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Heritage concerns due to proposal to demolish two churches

DEVELOPERS are seeking planning permission to demolish two historic churches in Barry, prompting calls to protect the town’s architectural heritage.

New Jerusalem Church, opposite the town hall, and St Baruc’s Church, on Barry Island, could be knocked down, with Vale of Glamorgan council recently receiving two separate planning applications for that purpose. Neither has yet been dealt with.

Plaid Cymru councillors claim the town faces a “heritage emergency” and want more protection for historic buildings.

New Jerusalem Church, Tynewydd Road – also called Christ Church Presbyterian, is derelict. It is unclear from the application what would replace it.

St Baruc’s Church in Phyllis Street would be replaced with a two-storey building for four one-bed flats. The church, which opened in 1897, is not in use.

Buttrills ward councillor, Ian Johnson, said: “Without additional protection, Barry’s history is in danger of being demolished around us, piece by piece.

“Victorian or Edwardian era churches might be unremarkable in the wider Welsh context, but [they] are the foundations of our communities in Barry, a town which largely dates from the opening of the docks and development in the 1890s.

“Before any decision is made on Barry’s historic buildings, they should be considered for suitability for other uses, either apartments or other community uses.

“Churches across town have already made that transition, such as Windsor Road and Porthkerry Road or churches in Court Road. It is not acceptable to simply demolish Barry’s heritage and give our history no protection.”

He added that two other historic buildings were recently demolished – St Paul’s Church in St Paul’s Avenue, and the Priory in Broad Street. Both are due to be replaced with housing.

Baruc ward councillor Nic Hodges, said: “I’m fed up with people, especially those with power and influence, completely disregarding Barry and our historical and industrial heritage.

“A good chunk of Vale councillors should be ashamed of themselves for their ignorance and arrogance, thinking they know what’s best for our town. Continuing demolition of some of our oldest and historically important buildings is the last straw.”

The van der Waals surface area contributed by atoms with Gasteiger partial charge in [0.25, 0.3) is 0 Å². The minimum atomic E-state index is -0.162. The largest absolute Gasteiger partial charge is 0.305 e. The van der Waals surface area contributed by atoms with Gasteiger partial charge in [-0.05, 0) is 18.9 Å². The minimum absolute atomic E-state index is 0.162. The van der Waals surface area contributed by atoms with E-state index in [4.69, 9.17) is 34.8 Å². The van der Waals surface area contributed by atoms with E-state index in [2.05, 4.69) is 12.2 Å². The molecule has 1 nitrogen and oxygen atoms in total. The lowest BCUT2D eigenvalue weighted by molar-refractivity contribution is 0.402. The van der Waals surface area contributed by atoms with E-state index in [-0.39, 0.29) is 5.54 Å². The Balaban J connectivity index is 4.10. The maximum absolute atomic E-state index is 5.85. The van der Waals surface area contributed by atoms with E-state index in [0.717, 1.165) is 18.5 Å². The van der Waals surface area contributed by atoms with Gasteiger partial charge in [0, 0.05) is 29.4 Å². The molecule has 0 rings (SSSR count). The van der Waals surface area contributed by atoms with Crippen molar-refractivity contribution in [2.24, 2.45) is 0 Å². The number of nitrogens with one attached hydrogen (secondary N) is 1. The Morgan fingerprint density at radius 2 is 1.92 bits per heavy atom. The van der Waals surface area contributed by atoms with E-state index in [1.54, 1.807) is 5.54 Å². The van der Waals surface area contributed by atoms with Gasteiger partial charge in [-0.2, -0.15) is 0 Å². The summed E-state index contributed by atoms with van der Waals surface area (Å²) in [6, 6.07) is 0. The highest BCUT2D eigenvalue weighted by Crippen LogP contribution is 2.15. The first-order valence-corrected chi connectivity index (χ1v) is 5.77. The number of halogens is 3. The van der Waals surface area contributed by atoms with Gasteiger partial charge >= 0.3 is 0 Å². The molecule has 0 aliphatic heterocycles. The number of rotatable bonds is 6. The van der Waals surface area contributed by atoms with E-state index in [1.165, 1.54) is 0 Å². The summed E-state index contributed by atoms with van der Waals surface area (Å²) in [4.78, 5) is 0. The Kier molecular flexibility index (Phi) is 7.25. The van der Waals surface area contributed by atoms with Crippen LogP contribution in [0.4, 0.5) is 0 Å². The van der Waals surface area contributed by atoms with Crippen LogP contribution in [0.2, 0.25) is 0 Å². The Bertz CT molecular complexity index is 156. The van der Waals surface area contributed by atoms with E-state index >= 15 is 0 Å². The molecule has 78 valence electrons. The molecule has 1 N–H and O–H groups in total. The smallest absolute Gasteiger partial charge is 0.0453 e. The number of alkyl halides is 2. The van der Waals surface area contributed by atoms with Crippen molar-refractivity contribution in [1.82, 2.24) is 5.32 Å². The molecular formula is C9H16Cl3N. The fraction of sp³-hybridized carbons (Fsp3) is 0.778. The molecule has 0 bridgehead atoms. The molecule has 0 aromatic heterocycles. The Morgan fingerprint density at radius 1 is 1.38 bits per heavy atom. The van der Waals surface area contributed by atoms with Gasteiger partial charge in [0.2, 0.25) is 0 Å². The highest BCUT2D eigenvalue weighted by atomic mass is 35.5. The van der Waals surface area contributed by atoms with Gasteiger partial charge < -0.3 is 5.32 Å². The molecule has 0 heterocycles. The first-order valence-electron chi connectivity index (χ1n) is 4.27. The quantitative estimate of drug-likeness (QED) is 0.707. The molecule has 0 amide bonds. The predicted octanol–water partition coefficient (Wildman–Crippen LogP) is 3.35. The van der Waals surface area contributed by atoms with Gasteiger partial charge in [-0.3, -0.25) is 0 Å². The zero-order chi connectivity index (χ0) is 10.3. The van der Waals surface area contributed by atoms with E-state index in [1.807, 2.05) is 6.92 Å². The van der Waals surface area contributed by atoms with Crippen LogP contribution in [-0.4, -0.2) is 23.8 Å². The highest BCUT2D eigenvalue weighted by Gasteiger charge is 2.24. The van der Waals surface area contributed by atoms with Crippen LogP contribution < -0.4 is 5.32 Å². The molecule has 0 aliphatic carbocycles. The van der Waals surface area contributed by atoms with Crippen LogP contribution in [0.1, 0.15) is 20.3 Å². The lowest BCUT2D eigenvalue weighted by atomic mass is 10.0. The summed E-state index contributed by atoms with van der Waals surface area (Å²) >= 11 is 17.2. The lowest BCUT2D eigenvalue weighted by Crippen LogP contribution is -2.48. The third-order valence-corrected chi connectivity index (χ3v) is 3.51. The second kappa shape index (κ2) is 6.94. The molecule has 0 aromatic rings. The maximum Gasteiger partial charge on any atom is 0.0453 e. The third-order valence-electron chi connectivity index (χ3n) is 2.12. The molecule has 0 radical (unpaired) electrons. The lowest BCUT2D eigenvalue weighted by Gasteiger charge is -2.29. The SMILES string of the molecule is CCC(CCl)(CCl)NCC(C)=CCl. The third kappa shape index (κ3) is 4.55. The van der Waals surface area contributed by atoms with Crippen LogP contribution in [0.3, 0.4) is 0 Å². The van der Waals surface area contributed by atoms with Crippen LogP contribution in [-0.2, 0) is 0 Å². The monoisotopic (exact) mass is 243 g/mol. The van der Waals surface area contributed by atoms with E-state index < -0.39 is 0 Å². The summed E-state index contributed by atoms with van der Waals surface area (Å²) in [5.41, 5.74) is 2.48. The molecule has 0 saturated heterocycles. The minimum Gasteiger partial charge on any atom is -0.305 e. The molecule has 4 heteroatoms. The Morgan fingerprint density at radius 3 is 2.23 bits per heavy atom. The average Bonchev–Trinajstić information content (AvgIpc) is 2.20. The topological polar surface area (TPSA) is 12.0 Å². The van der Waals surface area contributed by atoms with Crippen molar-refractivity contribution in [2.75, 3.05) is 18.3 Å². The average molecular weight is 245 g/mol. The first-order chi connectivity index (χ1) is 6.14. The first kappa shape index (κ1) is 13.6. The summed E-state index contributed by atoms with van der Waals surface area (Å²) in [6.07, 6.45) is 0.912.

Anyone wishing to comment on the applications can do so via the Vale council website.

Barry-born archaeologist Karl-James Langford is “deeply sad” at the buildings’ possible demolition.

“I’ve lived in Barry from birth, and all I’ve seen is a complete loss of our cultural heritage,” he said.

“People of the town seem to care little for heritage and when they do it is always last minute and too late. There are so few like me, struggling to keep people’s interest in their heritage.

“Heritage gives us identity. Without that, we as people have no direction. I’m deeply sad that we may lose one of the few remaining landmarks in the town centre with history associated with it.

“New Jerusalem Church could, like others, be refurbished, and used for retail or housing.”

He also suggested St Baruc’s Church could be a “place of history and Barry Island identity” rather than flats.

“There seems to be no strategy for Barry’s history and heritage,” he continued. “

“If there had been, then the list of buildings ‘saved’, would offer us ‘character’ – now the tick list of what we have left is so limited.

“I write the weekly Barry & District News history column; if I turned the clock back 20 years, I’d struggle to choose a building each week, with the vast amount available to photography.

“Now – although I have lots to write about – I am limited by what we have left.”

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